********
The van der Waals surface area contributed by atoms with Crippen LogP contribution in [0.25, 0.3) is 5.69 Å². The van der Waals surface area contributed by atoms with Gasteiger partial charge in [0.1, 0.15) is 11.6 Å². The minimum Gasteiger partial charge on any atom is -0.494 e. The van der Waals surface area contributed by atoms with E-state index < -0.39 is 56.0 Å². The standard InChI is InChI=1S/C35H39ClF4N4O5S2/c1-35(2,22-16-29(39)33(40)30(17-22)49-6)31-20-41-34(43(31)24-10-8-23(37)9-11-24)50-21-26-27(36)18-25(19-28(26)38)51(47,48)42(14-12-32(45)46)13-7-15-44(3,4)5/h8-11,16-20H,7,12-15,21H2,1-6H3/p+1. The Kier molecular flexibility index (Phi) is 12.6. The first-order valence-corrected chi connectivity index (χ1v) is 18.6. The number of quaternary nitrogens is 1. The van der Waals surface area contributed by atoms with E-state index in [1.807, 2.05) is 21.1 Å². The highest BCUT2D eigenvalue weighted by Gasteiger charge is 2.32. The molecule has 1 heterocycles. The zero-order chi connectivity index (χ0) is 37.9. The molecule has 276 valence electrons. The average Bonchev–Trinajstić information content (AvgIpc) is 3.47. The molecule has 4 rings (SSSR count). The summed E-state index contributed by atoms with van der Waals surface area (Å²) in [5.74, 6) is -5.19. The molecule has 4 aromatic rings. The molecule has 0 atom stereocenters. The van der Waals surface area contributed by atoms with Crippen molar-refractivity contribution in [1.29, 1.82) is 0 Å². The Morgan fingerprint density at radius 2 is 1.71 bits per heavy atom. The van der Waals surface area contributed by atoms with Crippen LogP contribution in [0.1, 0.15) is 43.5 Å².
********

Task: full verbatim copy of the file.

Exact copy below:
The van der Waals surface area contributed by atoms with Crippen LogP contribution in [0.25, 0.3) is 5.69 Å². The van der Waals surface area contributed by atoms with Gasteiger partial charge in [0.1, 0.15) is 11.6 Å². The minimum Gasteiger partial charge on any atom is -0.494 e. The van der Waals surface area contributed by atoms with E-state index < -0.39 is 56.0 Å². The standard InChI is InChI=1S/C35H39ClF4N4O5S2/c1-35(2,22-16-29(39)33(40)30(17-22)49-6)31-20-41-34(43(31)24-10-8-23(37)9-11-24)50-21-26-27(36)18-25(19-28(26)38)51(47,48)42(14-12-32(45)46)13-7-15-44(3,4)5/h8-11,16-20H,7,12-15,21H2,1-6H3/p+1. The Kier molecular flexibility index (Phi) is 12.6. The first-order valence-corrected chi connectivity index (χ1v) is 18.6. The number of quaternary nitrogens is 1. The van der Waals surface area contributed by atoms with E-state index in [1.807, 2.05) is 21.1 Å². The highest BCUT2D eigenvalue weighted by Gasteiger charge is 2.32. The molecule has 1 heterocycles. The zero-order chi connectivity index (χ0) is 37.9. The molecule has 276 valence electrons. The average Bonchev–Trinajstić information content (AvgIpc) is 3.47. The molecule has 4 rings (SSSR count). The summed E-state index contributed by atoms with van der Waals surface area (Å²) in [5.74, 6) is -5.19. The molecule has 4 aromatic rings. The molecule has 0 atom stereocenters. The van der Waals surface area contributed by atoms with Crippen molar-refractivity contribution in [1.29, 1.82) is 0 Å². The Morgan fingerprint density at radius 2 is 1.71 bits per heavy atom. The van der Waals surface area contributed by atoms with Crippen LogP contribution in [0.1, 0.15) is 43.5 Å².